As new acrobatic gymnasts, one of my kids’ favorite things to do is watch acro videos. They’ve learned to love dramatic music, which I’m thinking is my gateway to playing for them other kinds of music to which they’ve been woefully underexposed, like Western classical and jazz.

If you’ve seen the diamond commercials with the fake Vivaldi, you’ll recognize the music from the acro video they refer to as “that Russian guy with the ponytail.” I recommend giving it a watch; acro is amazing!


“Heart of Gold” by Neil Young

I’m sure I’ve heard this song at various times in my life. But the other day during a rare and wonderful moment in which I was writing alone at a cafe, I heard this song come on. All I needed to be enchanted was the key line, “I’m a miner for a heart of gold.” There’s enough visually and emotionally inspiring there to prompt me to write a story. But I didn’t write about longing or love or mining; I dashed out a couple of pages about a woman and her sister opening a cafe and what the woman thought about the people who came there. But it was that song that nudged a story out of me. A song that can nudge (or coax or provoke) stories out of me belongs on this list.

“Girl on Fire” by Alicia Keys

Starting the new year at the inauguration and hearing Alicia Keys sing this song was a highlight of the year, no doubt. Besides the fact I was at the inauguration and hearing Alicia Keys live, I was grateful to just be at a live performance. I love all kinds of live performance and haven’t had a chance to go for some years now. But now I’m starting to make time for it again–just at the point when my kids are about at the age where they’re able to absorb, enjoy and even analyze live performances. We’ve made it to another milestone, at which there’s a higher potential for fun than disaster in going to some performances together. So even though they enjoy mangling “Girl on Fire”–loudly–, this song reminds me how many good times we have in store.

“Abraham’s Daughter” by Arcade Fire

This selection is less about keeping with the fire theme (though I love themes) and more about the lyrics, which I couldn’t get out of my head. The line that stays with me is where the song’s protagonist, when asked what her name is, says she has none. Among the many nightmarish ways of dehumanizing someone, stripping away their name is one of the most profound and effective. It’s standard practice for dictators around the world to strip away a person’s name before kidnapping, illegally imprisoning or executing them. Names can signify nationality, religion, personality and more. The way your boss, teacher, or judge says your name may feel different from how your partner, friend, or mother says it. Names are part of our humanity in this sense, and “Abraham’s Daughter” expresses this powerfully.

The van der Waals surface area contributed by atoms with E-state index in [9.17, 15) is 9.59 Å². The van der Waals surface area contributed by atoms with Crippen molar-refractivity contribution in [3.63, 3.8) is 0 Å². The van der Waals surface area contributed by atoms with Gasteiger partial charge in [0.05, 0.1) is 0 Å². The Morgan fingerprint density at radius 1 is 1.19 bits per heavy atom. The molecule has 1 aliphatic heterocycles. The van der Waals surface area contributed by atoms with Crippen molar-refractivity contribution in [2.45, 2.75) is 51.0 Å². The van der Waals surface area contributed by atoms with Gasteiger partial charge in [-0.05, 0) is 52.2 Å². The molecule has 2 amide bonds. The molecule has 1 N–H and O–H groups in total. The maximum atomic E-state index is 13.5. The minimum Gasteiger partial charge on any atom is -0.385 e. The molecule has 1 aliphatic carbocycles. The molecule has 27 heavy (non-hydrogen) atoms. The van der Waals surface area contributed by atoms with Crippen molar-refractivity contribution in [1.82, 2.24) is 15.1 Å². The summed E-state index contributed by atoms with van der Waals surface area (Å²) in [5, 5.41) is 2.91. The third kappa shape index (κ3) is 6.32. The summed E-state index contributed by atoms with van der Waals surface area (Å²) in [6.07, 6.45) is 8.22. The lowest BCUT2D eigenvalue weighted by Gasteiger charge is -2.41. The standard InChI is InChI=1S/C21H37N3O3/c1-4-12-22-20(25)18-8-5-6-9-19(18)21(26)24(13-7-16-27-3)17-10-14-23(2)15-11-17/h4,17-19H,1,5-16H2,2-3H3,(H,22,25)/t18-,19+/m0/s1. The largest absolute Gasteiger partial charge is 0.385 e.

“Where Did You Sleep Last Night” by Leadbelly, covered by Nirvana  

Another highlight of the inauguration was meeting Krist Novoselic, bassist for Nirvana. It was the beginning of a year in which Nirvana happened to figure prominently for me, from the spotlight of 20th anniversary of In Utero to my rediscovery of the band’s poetic, aching longing and betrayal conveyed in their cover of “Where Did You Sleep Last Night.” Grunge was so good to me the first time around, and it was good to come home to it again.

“Fast Car” by Tracy Chapman

To really purge the dead-to-me lyrics of the Disney pop stars my kids expose me to, I need a good dose of Tracy Chapman. Nothing clears away the debris of bubblegum glitter pop like Chapman’s lovely voice telling the story of Fast Car. Nothing quite breaks me every time like:

I know things will get better

You’ll find work and I’ll get promoted

We’ll move out of the shelter

Buy a bigger house and live in the suburbs

I remembering hearing that right after the Beatles’ “Blackbird,” and all right after one school shooting sometime in the past year, and it probably would have been a good idea to pull the car over and just cry and cry and cry.

There’s a song to wrap up this list, a song and a video I come back to when I grieve as well as when I seek beauty. There’s a video of super slow motion ballet set to Radiohead’s “Everything in Its Right Place (gigasmesh discoteque remix).” I saw this a couple years ago and marveled at the precision and softness, the strength and ease. But the song comes back to haunt me. Remember when those children were murdered by their nanny in New York City? “Everything In Its Right Place” sounded like a prayer that could not be answered.

Perhaps if there’s a thread running through these songs, it’s a thread of humanity–what it is to be human, what it is to share a life. There are many ways to remember and celebrate that, and maybe these are the songs that will help me do it.

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#HolidaySurvival: How to Make a New Year’s Eve Playlist

This holiday season, consider me your mixtape therapist. Every week throughout December, I’ll be posting five songs to help you soundtrack various holiday season scenarios. And while you get your mixtapes ready, you can catch up on the insane abundance of quality music from this year, since all featured songs are from 2013.    –Claire

We did it! The holiday season is over, 2013 is over—-lets send them off properly with a big fun party playlist worth toasting.